Prison Stocks: What Happens When Marijuana Is Legalized?
Feb 22nd 2012 12:53PM
Updated Feb 22nd 2012 12:56PM
Many prisons are private institutions that largely rely on government funding and crime to stay profitable. Its unusual source of sustenance makes it arguably one of the more distasteful industries on the market, but that hardly makes prison stocks a poor investment.
When the government first outsourced part of their incarceration system, businesses saw opportunity. Far from a utopian society, America will always have some level of crime to deal with. And for prisons, the higher the crime rate and number of imprisoned citizens, the more money there is to be made. As Lawrence Meyers, president of PDL Capital, puts it, prisons are "the one business always guaranteed to have customers."
Meyers offers these numbers: "State prisons have a 96% occupancy rate, while federal prisons are at almost 140% of capacity. And the prison population [is] growing at 5% annually. The market potential also remains huge, with only 8% of prisons privatized so far."
According to Allgov.com, Corrections Corporation of America (CXW) recently offered 48 states the opportunity to sell their penitentiaries and "manage convicted criminals at a cost-savings." The only condition was that the states must guarantee that there are enough prisoners for CCA to realize a profit.
Specifically, CCA wants a "20-year contract and assurances that the state will keep the prisons at least 90% full." Contracts are under consideration and gaining favorable interest in some areas.
Prisoner supply -- Petty crime -- Marijuana laws
Critics are a little surprised at the government for considering contracts that say they will supply a minimum number of prisoners. The crime rate is, after all, on the decline. The contracts may make judges feel obliged to dole out longer sentences, or seek out more petty criminals just to fill cells.
This is especially interesting in the case of marijuana, which is on an arguably slow but steady track to becoming legalized. But those charged for marijuana possession are no small contributors to the prisoner pool. The FBI reported in September 2011 that 853,000 people were arrested for marijuana-related violations in 2010. Of the total, 750,000 were for simple possession, 103,000 were arrested for the sale or manufacture of marijuana.
Regardless of where one might stand on the issue of marijuana legalization, it reasons that contracts between prisons and states may not foster a fair consideration of the issue in the courts.
Marijuana use is also believed to be on the rise among teens and young adults. If the marijuana laws find themselves overturned, the justice system will find itself in a difficult position to fill nearly one million cells. Where will they come from?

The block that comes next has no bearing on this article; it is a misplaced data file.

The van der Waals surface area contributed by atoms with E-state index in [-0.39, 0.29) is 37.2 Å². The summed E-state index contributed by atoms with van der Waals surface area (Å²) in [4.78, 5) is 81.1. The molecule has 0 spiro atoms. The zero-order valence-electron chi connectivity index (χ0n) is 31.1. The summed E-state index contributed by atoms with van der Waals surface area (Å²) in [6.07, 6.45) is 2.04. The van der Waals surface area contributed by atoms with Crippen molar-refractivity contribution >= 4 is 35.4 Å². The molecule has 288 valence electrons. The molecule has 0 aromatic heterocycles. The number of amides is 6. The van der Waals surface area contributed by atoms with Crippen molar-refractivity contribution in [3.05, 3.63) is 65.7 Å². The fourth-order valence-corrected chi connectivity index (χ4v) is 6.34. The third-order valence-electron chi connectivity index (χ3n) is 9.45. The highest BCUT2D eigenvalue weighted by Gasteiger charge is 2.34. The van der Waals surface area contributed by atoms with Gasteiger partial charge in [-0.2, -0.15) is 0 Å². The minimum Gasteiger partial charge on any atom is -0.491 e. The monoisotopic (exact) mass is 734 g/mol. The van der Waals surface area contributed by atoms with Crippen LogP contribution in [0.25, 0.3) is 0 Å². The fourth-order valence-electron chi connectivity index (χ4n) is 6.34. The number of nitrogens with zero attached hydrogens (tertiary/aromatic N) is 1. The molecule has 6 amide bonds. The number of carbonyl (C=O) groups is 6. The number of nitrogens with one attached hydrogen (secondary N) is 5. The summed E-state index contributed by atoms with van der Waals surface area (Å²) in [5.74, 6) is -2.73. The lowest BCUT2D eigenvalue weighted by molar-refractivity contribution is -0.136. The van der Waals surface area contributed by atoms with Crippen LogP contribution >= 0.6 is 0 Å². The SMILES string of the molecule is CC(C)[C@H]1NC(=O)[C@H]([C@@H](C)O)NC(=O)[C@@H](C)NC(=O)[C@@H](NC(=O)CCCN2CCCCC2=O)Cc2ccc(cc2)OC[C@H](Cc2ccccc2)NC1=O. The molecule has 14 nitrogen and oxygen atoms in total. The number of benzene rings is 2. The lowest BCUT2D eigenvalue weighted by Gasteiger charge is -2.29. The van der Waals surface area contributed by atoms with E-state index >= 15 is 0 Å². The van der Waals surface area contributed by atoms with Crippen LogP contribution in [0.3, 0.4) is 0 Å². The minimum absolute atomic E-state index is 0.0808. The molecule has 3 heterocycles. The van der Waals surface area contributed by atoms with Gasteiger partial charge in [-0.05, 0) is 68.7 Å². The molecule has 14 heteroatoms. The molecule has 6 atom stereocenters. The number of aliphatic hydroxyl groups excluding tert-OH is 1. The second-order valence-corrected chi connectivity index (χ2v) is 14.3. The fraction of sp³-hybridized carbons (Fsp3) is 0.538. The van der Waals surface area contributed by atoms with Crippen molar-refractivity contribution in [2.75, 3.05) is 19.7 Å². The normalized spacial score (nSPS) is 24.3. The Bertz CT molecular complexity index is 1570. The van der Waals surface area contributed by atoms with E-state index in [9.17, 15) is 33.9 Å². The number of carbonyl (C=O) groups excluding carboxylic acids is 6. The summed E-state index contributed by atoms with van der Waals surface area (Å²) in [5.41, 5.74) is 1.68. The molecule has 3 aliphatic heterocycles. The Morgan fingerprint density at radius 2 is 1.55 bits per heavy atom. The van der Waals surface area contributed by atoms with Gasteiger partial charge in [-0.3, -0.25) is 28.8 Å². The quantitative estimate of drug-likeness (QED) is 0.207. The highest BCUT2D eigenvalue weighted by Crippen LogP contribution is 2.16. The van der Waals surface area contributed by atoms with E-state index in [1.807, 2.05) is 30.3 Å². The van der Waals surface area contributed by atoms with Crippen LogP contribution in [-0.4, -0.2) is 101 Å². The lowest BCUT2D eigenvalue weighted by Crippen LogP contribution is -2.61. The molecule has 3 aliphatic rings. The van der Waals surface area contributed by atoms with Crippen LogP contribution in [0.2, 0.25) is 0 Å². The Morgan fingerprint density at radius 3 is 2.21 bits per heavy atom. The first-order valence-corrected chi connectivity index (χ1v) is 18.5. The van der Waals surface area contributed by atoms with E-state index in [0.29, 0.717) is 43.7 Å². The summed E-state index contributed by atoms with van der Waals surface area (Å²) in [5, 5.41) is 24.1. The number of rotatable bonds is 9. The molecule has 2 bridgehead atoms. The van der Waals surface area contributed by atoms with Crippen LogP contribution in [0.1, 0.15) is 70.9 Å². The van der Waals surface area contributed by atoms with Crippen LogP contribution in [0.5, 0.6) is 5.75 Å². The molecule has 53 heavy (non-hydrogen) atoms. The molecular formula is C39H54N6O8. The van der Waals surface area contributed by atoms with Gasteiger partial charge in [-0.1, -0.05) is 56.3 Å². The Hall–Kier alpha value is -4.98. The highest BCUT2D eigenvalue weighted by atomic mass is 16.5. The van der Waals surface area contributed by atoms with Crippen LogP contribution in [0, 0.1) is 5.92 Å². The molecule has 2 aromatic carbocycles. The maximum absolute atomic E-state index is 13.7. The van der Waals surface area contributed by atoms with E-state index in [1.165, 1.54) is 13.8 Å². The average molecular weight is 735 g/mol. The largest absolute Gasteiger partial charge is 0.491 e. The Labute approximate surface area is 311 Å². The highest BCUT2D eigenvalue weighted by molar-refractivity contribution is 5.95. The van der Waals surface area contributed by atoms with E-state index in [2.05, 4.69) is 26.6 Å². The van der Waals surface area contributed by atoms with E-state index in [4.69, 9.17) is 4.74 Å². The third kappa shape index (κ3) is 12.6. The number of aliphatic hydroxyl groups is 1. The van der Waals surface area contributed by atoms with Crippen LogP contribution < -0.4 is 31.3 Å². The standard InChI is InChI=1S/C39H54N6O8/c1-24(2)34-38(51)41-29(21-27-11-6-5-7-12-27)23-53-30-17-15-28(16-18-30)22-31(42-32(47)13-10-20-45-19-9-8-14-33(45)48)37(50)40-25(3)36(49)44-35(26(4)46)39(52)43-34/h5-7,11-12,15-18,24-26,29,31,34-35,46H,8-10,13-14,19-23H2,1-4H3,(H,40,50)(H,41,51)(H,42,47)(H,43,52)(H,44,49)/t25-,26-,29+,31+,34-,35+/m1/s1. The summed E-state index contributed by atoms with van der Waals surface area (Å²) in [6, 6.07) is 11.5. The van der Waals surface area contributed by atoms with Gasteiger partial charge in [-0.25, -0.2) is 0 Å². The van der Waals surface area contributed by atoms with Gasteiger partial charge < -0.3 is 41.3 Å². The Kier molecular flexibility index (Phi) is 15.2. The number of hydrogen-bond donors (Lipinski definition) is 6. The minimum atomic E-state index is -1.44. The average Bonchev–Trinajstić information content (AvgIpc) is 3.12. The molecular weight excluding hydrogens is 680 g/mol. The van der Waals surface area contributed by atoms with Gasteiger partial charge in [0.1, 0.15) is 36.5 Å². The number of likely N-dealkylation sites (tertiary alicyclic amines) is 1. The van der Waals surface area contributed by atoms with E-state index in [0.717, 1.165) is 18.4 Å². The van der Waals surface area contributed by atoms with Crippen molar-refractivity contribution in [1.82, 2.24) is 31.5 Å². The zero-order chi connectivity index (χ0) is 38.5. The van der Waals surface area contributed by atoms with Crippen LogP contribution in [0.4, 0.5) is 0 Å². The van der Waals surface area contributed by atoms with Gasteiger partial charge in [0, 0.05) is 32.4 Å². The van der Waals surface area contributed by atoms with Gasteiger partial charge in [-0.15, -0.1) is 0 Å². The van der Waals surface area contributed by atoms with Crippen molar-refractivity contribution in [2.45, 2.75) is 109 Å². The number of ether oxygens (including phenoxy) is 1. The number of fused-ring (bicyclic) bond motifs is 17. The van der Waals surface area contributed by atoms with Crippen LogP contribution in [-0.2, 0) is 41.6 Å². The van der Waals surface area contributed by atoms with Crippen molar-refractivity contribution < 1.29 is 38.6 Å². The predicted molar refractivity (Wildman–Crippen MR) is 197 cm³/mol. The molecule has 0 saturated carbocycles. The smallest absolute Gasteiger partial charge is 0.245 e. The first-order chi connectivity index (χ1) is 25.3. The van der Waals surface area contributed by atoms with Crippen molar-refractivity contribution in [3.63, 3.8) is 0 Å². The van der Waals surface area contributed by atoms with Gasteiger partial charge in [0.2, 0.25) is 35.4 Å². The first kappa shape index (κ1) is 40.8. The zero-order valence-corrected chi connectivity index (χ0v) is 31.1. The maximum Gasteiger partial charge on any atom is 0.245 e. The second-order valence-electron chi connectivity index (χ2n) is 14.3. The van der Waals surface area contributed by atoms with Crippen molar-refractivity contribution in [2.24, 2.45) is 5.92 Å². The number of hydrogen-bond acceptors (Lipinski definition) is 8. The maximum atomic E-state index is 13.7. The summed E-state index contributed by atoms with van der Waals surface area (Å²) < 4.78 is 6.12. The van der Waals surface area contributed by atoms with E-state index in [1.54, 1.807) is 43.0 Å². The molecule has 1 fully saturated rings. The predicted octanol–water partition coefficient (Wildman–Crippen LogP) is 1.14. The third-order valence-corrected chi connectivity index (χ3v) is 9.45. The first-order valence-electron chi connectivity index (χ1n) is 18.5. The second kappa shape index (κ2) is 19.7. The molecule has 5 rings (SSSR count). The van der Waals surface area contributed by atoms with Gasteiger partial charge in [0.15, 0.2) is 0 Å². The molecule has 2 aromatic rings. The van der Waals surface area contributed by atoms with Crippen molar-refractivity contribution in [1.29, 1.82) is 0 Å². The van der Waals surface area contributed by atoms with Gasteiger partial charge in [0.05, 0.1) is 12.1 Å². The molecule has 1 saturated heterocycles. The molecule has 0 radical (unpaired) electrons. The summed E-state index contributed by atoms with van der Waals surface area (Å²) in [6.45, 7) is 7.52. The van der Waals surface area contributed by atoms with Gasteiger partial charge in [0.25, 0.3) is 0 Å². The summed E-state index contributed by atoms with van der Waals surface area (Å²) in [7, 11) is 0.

Business section: Investing ideas
Interested in conducting your own research into the private prison industry? To help you out, here is a list of the two largest companies in the industry. Where do you think these stocks are heading? (Click here to access free, interactive tools to analyze these ideas.)
1. Corrections Corporation of America (NYS: CXW) : Operates privatized correctional and detention facilities in the United States. The Company specializes in owning, operating, and managing prisons and other correctional facilities and providing inmate residential and prisoner transportation services for governmental agencies. Its facilities offer a range of rehabilitation and educational programs, including basic education, religious services, life skills and employment training, and substance abuse treatment
2. The GEO Group (NYS: GEO) : Provides government-outsourced services specializing in the management of correctional, detention, and mental health and residential treatment facilities in the United States, Australia, South Africa, and the United Kingdom. It operates a range of correctional and detention facilities, including maximum, medium and minimum security prisons, immigration detention centers, minimum security detention centers, mental health, residential treatment and community-based, reentry facilities. It offers counseling, education and/or treatment to inmates with alcohol and drug abuse problems at most of the domestic facilities, which it manages. It also provides secure transportation services for offender and detainee populations as contracted
Interactive Chart: Press Play to compare changes in analyst ratings over the last two years for the stocks mentioned above. Analyst ratings sourced from Zacks Investment Research.
Kapitall's Rebecca Lipman does not own any of the shares mentioned above. Data sourced from Finviz.
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